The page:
23 thoughts on “Unwanted publicity for Australia

  1. I didn’t realise that calling for the equal treatment of the races was the same as playing the race card.

  2. A small point, but an important one: the NY Times writer said the Tampa was a leaky refugee boat. Of course, the Tampa was actually a Norwegian freighter.

  3. If this sort of article is what’s giving Australia a “bad name” then we’ll just have to wear it. I don’t see why we should allow slanted reports in that notorious left-wing journal to determine our immigration policy. Fancy depending on Julian Burnside and Andrew Bartlett as the only Australians quoted. Its like having Sir Oswald Mosely commenting on Churchill’s anti-Nazi policy or having Osama Bin Laden and John Pilger as the only commenters on 9-11.

    I refer to immigration policy above, not refugee policy. Even in the case quoted in the NY Times article, the people involved had been in Pakistan, Malaysia and Indonesia before embarking on the people-smuggling expedition out of Indonesia. Immigrants seeking a better economic outcome, not refugees escaping persecution.

    As to your “right-wing leader playing the race card” it’s not clear who you’re referring to in this case. If it’s the National Party politician, perhaps you could explain why he merits such a damning slur from you. It’s certainly not obvious from this side of the Tasman.

  4. The depiction of Don Brash as a “Right Wing politician playing the race card” is a tad histrionic. He’s hardly a racist – via whatever analysis you might care to apply – and he’d be a pronounced ‘wet’ on most social issues in comparison to the Liberal/National mainstream Given Helen Clark’s swiftness in moving towards his broad policy position,is she now a “sightly left of centre politician playing the race card?”

    Given that David Lange once observed that she was “so dry that she’s combustible,” it might well be that Don Brash is damper.

  5. Whilst I would agree with Pr Q that Aust govenrment has a moral responsibility to take care of persons fleeing tyranny, it is also the case that Aust political movements (eg the Broad Left) have a responsibility to support the sovereign law of the Land. This entails opposition to legal subversion:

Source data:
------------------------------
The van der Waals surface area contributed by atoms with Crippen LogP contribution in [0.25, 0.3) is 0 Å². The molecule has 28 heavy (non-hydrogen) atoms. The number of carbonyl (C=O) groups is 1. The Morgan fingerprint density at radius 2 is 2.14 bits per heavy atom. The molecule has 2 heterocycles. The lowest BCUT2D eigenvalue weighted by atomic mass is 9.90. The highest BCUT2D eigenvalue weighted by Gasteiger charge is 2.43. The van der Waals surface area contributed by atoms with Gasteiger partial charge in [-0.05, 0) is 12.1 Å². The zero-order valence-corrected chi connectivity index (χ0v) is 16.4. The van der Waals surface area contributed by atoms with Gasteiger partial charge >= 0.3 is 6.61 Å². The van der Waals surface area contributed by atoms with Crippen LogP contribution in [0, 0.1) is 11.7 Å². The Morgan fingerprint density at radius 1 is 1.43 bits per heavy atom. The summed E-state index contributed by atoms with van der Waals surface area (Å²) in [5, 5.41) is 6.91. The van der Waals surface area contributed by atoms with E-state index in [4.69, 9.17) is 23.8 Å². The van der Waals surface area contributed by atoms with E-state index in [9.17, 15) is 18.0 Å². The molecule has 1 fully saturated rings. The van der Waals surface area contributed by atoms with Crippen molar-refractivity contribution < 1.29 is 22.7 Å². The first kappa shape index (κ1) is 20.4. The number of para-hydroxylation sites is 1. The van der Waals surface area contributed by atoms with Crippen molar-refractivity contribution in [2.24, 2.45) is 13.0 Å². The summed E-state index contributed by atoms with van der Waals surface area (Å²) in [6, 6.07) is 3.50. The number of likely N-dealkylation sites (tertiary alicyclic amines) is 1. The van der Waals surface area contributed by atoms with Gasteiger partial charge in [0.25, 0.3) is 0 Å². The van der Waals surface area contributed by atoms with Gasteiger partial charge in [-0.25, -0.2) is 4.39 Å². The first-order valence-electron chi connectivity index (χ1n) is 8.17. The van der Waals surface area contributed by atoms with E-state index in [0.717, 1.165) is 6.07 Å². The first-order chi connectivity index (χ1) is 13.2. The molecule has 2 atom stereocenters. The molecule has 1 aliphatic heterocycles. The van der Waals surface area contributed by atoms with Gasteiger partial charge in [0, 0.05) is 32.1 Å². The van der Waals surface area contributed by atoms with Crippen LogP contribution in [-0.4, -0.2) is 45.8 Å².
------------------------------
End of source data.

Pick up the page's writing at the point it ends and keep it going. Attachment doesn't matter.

externally: people-smugglers
    internally: ethnic-lobbying rotten-bourough mongerers
    It was the intellectual failure of the Left to wink, or ignore, civic deformations of that kind, prefer the cheap moral vanity of politically correct sloganeering, po-mo Republic, multiculturalism etc.throughout the 90s.
    It was the political failure of the Left to push for symbolism over pragmatism.
    And it was a moral failure of the Left to engage in branch-stacking and equity&diversity empire building to exploit ethnic grievances.
    These are the things that lead to the Howard Reaction.
    Thus the refugees paid the price for the Left losing the plot.
    Will Leftists just for once, acknowledge that there is some fault on their side in this issue, instead of posing as morally perfect?

  6. And of course, Howard has maintained and increased total immigration and legal refugee intakes. The NESB ratio of alien intake has also increased. And he destroyed Hansonism as an effective political force. Some race-card playing politician!

  7. And lets not forget that Howard, wisely or not, helped to liberate East Timor, Afhganistan and Iraq from secular and sectarian tyranny.
    New Zealand did virtually nothing to help these enslaved people, preferring to stay clear of any “trouble spots”.
    Australia can be proud that it stood up for freedom against tyranny. The same cannot be said in equal measure for New Zealand. So handing out “good citizen of the world” pats on the back for the Kiwis is a little premature.

  8. Hang on folks – it wasn’t JQ who said that Don Brash was ‘playing the race card’ – that’s the headline in the ‘New Zealand News’ that he linked to. So don’t shoot the messenger OK.

    Also WTF are “ethnic-lobbying rotten-bourough mongerers” and does Jack Strocchi have anything useful to say that can be said in one reply instead of three?

  9. I for one am pleased that both John Howard and Mark “Call me Howard-lite, except for Iraq” Latham are against swarthy foreigners enroaching our beloved borders.

    If God had intended Australia to be anything other than White, he would have made it that way.